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  1. #1
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    New definition of rape to include men

    Not sure if this has been posted anywhere yet. There has been a new American definition of rape to include men as victims. I would think that mention of gender is irrelevant in these crimes but anyway I hope this will be helpful.

    The new definition is: “The penetration, no matter how slight, of the vagina or anus with any body part or object, or oral penetration by a sex organ of another person, without the consent of the victim.”

    Sorry this is from a Canadian news source but that's were I got the info.

    http://www.thestar.com/news/world/ar...clude-men?bn=1

  2. #2
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    Quote Originally Posted by matou View Post
    Not sure if this has been posted anywhere yet. There has been a new American definition of rape to include men as victims. I would think that mention of gender is irrelevant in these crimes but anyway I hope this will be helpful.

    The new definition is: “The penetration, no matter how slight, of the vagina or anus with any body part or object, or oral penetration by a sex organ of another person, without the consent of the victim.”

    Sorry this is from a Canadian news source but that's were I got the info.

    http://www.thestar.com/news/world/ar...clude-men?bn=1
    This is so oddly worded. I assume this must be the federal definition, right? Rape is also against the law in every state and each state must have its own definition.

    I find the wording odd: "no matter how slight". Taken literally, one might legally "rape" an infant while cleaning him or her during a diaper change.

  3. #3
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    Quote Originally Posted by Nova View Post
    This is so oddly worded. I assume this must be the federal definition, right? Rape is also against the law in every state and each state must have its own definition.

    I find the wording odd: "no matter how slight". Taken literally, one might legally "rape" an infant while cleaning him or her during a diaper change.
    It's from the Obama admin so I guess it's federal. I suppose with the diaper scenario, it would necessitate a doctor to decide if penetration occurred, even if it's slight. I've wiped my daughter pretty hard and dug right in but I doubt that I came close to penetration (eww).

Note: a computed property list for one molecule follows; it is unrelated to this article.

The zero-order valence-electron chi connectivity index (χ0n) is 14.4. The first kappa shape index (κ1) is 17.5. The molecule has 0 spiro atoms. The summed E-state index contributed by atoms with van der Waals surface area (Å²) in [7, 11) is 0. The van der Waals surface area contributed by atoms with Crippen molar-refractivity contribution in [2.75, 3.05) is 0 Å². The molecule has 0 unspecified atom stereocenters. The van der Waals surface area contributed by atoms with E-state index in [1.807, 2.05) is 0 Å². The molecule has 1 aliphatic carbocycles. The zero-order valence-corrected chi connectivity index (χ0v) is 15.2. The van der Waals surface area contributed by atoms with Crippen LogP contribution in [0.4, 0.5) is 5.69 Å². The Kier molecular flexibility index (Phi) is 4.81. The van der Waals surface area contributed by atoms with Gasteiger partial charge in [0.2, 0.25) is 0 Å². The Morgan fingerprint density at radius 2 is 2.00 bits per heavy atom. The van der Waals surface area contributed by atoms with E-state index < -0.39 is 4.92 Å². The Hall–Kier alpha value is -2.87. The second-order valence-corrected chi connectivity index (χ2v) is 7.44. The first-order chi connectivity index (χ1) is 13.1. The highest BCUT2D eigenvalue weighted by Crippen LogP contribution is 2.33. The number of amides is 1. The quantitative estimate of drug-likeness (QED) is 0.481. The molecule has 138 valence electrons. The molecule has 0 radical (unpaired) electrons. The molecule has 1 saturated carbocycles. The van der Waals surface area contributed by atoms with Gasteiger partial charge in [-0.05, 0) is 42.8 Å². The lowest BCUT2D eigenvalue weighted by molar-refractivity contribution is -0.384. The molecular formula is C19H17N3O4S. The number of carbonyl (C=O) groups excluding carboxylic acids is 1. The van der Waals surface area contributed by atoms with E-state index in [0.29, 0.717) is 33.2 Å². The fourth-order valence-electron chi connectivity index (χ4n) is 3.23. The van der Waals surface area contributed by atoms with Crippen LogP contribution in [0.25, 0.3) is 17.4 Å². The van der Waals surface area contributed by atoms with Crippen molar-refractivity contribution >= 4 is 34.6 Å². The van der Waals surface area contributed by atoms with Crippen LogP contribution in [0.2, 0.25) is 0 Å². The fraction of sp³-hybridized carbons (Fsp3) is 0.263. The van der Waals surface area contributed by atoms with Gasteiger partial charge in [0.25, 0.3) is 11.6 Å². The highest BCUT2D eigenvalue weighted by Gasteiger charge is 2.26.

4. #4
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    But as with any crime, wouldn't there have to be intent? A doctor doing a pelvic exam, a doctor doing a prostate exam, or even a diaper change would qualify under the way this is worded. But if there is no intent, then I would assume that there would be no crime.

    After five kids, I've never wiped one hard enough that it could be considered penetration, no matter how slight, so I wouldn't really be concerned. But someone that doesn't know what they are doing could be an entirely different story. I'm sure there will be changes and exceptions added before it becomes official.
    JMO. Unless there's a link, I can't prove it.

  5. #5
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    While I agree with making the statue more gender ambiguous, I didn't think the previous statutes really concentrated on the gender. Though I must confess I haven't read the laws.

    I do feel that many times males will decline prosecution, because they fear social stigma, and that even LE will doubt a male claim of rape. Esp if it is female vs. male. That won't change with a statute change.
    Just when I think that I have seen the most depraved things a human can do to another human, somebody posts a new story...........

    Why is it that when a custodial parent fails to provide for a child it is called neglect and is a criminal matter. But when a non custodial parent fails to provide it is called failure to support and is a civil matter?


    "Just when the caterpillar thought its world was over, it became a butterfly" ~ Michelle Knight

  6. #6
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    Quote Originally Posted by not_my_kids View Post
    But as with any crime, wouldn't there have to be intent? A doctor doing a pelvic exam, a doctor doing a prostate exam, or even a diaper change would qualify under the way this is worded. But if there is no intent, then I would assume that there would be no crime.

    After five kids, I've never wiped one hard enough that it could be considered penetration, no matter how slight, so I wouldn't really be concerned. But someone that doesn't know what they are doing could be an entirely different story. I'm sure there will be changes and exceptions added before it becomes official.
    I'm not a lawyer, but I don't think "intent" is required of all laws. One can break traffic laws without intending to do so, obviously; but perhaps different rules apply there.

    I'm not actually worried that OB-GYNs will be prosecuted en masse. I just find it odd when laws are worded so poorly. (In my view, of course. It's entirely possible the law is quite clear to prosecutors, defense lawyers, and LE.)



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